A committee known as “Building Black Bed-Stuy” in the popular Bedford-Stuyvesant (Bed-Stuy) neighborhood of Brooklyn, New York, is taking a stand against gentrification. Comprised of Black women, the group’s mission is to safeguard, maintain, and elevate the neighborhood’s rich historical heritage.
Founded by Dana Arbib, Nana Yaa Asare-Boadu, Kai Avent-deLeon, and Rajni Jacques, this collective embodies a sense of communal responsibility put into tangible action. The group is dedicated to empowering the few remaining Black-owned businesses in the heavily gentrified Bed-Stuy area.
“The main objective was to find a way to foster our own support and not have to rely on anyone or anything outside of our people to liberate us,” says Avent deLeon.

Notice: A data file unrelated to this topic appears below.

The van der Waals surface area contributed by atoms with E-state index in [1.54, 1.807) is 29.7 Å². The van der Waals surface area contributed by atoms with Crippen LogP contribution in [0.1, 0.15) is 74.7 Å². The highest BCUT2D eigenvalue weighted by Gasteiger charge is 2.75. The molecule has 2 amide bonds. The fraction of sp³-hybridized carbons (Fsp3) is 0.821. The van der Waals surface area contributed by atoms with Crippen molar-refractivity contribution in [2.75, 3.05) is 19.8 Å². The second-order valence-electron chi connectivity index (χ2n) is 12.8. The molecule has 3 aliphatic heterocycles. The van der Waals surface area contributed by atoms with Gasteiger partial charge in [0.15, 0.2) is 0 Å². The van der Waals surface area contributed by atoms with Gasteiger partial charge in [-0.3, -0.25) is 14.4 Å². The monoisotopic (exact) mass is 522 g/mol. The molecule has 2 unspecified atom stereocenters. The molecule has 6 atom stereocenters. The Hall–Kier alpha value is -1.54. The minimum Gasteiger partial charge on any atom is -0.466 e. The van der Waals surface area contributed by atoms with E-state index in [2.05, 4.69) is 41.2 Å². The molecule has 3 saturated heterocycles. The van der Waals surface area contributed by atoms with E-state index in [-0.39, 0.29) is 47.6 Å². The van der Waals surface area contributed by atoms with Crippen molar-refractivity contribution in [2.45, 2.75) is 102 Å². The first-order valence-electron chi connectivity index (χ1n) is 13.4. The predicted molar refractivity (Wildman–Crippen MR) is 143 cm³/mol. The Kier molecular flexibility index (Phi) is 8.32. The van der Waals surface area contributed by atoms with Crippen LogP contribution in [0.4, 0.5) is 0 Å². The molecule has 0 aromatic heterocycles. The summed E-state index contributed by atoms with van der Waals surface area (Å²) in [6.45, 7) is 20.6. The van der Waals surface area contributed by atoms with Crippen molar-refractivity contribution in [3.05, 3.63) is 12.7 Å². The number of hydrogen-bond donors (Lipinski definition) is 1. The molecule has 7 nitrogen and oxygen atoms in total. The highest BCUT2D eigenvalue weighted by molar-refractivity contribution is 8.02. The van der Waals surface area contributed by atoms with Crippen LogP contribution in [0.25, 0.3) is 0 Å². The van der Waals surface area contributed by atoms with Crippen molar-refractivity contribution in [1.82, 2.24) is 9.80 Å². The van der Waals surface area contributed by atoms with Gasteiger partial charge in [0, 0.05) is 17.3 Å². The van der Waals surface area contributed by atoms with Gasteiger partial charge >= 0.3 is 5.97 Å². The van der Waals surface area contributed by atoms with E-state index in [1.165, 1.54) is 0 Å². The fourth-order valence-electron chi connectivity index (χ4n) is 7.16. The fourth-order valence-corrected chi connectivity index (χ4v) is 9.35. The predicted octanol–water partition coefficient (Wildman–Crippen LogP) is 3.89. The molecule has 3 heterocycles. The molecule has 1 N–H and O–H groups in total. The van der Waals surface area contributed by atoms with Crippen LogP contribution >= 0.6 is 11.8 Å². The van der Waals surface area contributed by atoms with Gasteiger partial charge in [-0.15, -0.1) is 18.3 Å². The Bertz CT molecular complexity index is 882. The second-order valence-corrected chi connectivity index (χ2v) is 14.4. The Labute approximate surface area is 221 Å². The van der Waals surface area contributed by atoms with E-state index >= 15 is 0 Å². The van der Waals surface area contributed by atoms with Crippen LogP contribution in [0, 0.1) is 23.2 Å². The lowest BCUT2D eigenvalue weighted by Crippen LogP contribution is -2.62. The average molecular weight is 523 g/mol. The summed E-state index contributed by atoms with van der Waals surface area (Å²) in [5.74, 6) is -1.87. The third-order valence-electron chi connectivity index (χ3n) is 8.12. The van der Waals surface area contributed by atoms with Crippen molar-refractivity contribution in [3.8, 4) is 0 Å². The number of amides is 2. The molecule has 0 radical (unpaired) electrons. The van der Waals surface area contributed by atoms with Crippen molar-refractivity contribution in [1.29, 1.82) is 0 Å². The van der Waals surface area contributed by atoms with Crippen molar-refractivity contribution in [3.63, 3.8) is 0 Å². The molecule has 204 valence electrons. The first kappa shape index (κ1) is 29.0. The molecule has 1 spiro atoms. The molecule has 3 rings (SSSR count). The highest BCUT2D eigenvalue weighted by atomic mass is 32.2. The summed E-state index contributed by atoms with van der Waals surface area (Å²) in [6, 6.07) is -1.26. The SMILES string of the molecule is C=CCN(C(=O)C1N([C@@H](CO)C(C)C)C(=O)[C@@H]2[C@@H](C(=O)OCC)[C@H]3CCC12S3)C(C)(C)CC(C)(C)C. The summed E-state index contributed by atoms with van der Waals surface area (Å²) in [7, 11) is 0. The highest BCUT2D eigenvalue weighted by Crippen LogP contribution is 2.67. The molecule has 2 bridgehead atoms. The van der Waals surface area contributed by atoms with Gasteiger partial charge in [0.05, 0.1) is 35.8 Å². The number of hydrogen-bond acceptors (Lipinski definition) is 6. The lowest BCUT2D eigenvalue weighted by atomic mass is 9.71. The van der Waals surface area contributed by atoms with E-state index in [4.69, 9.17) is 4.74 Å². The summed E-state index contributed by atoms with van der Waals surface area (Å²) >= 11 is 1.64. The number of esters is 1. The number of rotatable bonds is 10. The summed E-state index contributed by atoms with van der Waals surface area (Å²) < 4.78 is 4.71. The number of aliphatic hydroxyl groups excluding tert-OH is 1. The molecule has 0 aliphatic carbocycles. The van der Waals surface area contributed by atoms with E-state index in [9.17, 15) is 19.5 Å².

Meeting bi-monthly, the committee focuses on raising money for nominated entrepreneurs who need support to keep their doors open.
“We want it to help be a driver of Black financial growth and prosperity in our local community and beyond,” says Jacques.
Among the values the group looks for in choosing which businesses to support are service, innovation, and a desire to pour back into the neighborhood, which has lost 35 percent of it Black residents to an influx of new developments, culture vultures, and skyrocketing living costs.
“The market is an opportunity for small businesses to have a space to come and share their products,” said group member Shani Coleman. “And not just with the community, but with each other.” The last marketplace of the year will take place on October 1.
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Source: Black Enterprise